Rausing pleads guilty to delaying heiress wife's burial

Tom Kemeny poses with his daughter Eva Louise on her wedding day.

Story highlights

  • Hans Kristian Rausing is given two suspended sentences in court
  • He admits charges of delaying the burial of his wife and of driving while unfit
  • The body of Eva Rausing was discovered by police in July
  • Hans Kristian Rausing is the son of one of the world's wealthiest men
The son of one of the world's wealthiest men pleaded guilty Wednesday at a west London court to a charge of preventing the lawful and decent burial of his wife, Eva Rausing, a court spokesman said.
Hans Kristian Rausing was charged last month after his wife's decomposing body was discovered by police when they searched the couple's central London mansion after stopping him on suspicion of driving under the influence.
He also pleaded guilty at Isleworth Crown Court to driving a vehicle while unfit to drive through drugs, a court spokeswoman said.
Rausing, 49, was given two suspended sentences, one for each charge.
On the charge of preventing his wife's lawful burial, he was handed a 10-month sentence suspended for two years. He was given a two-month sentence suspended for two years for the driving offense.
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Rausing was also ordered to undergo a drug rehabilitation program and to remain under the supervision of a probation officer for two years. He must provide samples to be tested for drugs when required.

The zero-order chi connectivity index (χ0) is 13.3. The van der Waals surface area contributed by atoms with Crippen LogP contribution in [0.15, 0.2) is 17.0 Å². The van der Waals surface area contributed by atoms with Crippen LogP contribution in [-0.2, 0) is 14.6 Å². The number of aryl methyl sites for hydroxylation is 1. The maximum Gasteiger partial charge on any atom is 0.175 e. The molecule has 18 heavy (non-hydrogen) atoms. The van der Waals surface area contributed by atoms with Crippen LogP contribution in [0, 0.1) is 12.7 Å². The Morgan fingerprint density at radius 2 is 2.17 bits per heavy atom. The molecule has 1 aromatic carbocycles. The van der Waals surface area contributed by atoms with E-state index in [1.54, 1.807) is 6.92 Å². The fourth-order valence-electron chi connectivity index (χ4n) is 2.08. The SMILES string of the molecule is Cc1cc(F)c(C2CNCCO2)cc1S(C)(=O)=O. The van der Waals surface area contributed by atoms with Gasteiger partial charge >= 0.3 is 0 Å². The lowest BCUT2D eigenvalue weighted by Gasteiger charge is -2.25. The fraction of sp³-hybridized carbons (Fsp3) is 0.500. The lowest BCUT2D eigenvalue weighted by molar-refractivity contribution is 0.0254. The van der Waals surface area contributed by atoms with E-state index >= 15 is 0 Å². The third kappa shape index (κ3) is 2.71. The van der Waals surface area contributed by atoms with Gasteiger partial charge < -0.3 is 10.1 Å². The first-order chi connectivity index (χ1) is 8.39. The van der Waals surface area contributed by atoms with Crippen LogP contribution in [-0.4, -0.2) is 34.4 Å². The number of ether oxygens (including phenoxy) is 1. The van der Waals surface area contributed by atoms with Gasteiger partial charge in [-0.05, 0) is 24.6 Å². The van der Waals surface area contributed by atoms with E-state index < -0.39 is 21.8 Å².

"If ever there was an illustration of the utterly destructive effects of drug misuse on individuals and their families, it is to be found in the facts of this case," said Judge Richard McGregor-Johnson, according to the Press Association news agency.
"You and your wife had every material advantage imaginable, and for a time a happy family life. Your relapse into the misuse of drugs, together with that of your wife, destroyed all that."
The news agency said Rausing told police in a statement after his arrest: "I do not have a very coherent recollection of the events leading up to and since Eva's death. Safe to assure you that I have never wished her or done her any harm."
Both Eva and Han Kristian Rausing, who had four children together, had battled with addiction for decades.
The court was told that Eva Rausing had returned to London on April 29 after having spent time in a clinic in California, PA reported.
The court heard that a pacemaker she had been fitted with because of heart problems indicated that the likely time of death was early on May 7, the news agency said.
The 48-year-old's body was found on a bedroom floor on July 9, concealed under trash bags and clothing, the news agency said. A toxicology report revealed traces of cocaine, opiates and amphetamines in her body.
Eva's Rausing's father paid a moving tribute to his daughter, describing her as an "American philanthropist, loving wife and mother, who helped countless addicts and children."
Her husband is the son of Hans Rausing, who is worth an estimated $10 billion, thanks to the family's connection to Swedish packaging giant Tetra Laval.
A statement released last month on behalf of his parents, Hans and Marit Rausing, by a public relations firm representing the family said they were mourning the death of their son's "beloved wife," Eva.
"Her death, and the details of subsequent events, are a reminder of the distorted reality of drug addiction," the statement said. "They desperately hope that their dear son, Hans, may find the strength to begin the long and hard journey of detoxification and rehabilitation."